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Managers reveal their inflation-beating picks

Managers reveal their inflation-beating picks

Rising inflation and higher bond yields are likely to lead to a severe shift in the performance of equity markets, with out of fashion stocks likely to appear back onto investors radar, according to fund managers.

This morning (12 September), it was announced UK consumer inflation had increased to 2.9 per cent in August from 2.6 per cent in July.

Hugh Sargent, who runs the £182m River and Mercantile Long Term Recovery fund, said he expects the recent improved economic data from around the globe will continue to lead to higher inflation and higher bond yields.

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He forecasted investors will switch to stocks which benefit from a rising economic tide, and away from the defensive equities that have performed particularly well in recent years.

The fund manager said this translates to significant investments in commodities and banks. He has bought shares in mining companies BHP Billiton, Anglo American and in Lloyds Banking Group.

He added: “We are positioned for a multi-generational bull market in government bonds coming to an end.”

Ed Legget, who runs the £585m Artemis UK Select fund, said the stronger global economy has started to feed through to the performance of businesses such as recruitment consultants and airlines.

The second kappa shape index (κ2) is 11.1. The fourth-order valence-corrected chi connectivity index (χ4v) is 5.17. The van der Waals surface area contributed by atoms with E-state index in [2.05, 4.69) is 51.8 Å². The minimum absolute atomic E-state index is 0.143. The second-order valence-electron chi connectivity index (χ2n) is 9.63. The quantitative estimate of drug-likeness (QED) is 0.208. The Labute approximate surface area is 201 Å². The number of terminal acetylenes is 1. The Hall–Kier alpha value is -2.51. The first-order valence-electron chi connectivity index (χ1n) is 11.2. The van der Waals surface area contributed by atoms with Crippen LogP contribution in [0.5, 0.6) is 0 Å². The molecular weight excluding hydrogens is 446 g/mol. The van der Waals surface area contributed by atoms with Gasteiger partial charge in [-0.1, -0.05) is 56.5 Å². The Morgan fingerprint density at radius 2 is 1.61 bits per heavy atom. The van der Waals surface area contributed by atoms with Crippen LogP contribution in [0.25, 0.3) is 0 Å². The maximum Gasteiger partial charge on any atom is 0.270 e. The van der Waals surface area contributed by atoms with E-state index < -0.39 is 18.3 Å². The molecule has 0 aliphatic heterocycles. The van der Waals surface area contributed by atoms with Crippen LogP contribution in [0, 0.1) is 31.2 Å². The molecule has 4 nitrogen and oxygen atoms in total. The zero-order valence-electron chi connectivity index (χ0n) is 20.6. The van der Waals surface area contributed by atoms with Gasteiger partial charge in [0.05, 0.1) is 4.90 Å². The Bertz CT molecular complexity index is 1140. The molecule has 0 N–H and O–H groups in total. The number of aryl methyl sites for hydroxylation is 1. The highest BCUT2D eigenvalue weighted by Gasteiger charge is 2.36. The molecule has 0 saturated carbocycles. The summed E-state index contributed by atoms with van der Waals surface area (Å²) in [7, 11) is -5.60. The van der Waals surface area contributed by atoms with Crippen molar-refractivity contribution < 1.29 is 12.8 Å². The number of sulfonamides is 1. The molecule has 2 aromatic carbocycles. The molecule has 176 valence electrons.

He said those companies tend to do well in the early stages of an economic recovery.

Mr Legget said: “We continue to believe that, against an improving economic backdrop, central banks will...continue to withdraw unconventional monetary support over the coming months.

"We expect that the combination of improving economic growth and slow normalisation of monetary policy will see yields of long-dated bonds rising modestly.

"Under such conditions, we believe that the fund's positioning – in financials– would continue to support its relative performance.”

One stock he has been buying of late is mining giant Glencore.

He said: “We believe that the strong cashflows generated by the business will see debt levels move back to within their target range.

"With base metals prices also rising, cash flows should rise, providing the management with scope to add to its asset base as well as returning cash to shareholders.”

However Jonathan Davis, who runs advice firm Jonathan Davis Wealth Management in Hertford, said he expects a period of “prolonged inflation”, and that this will be bad for the economy.

 David.Thorpe@ft.com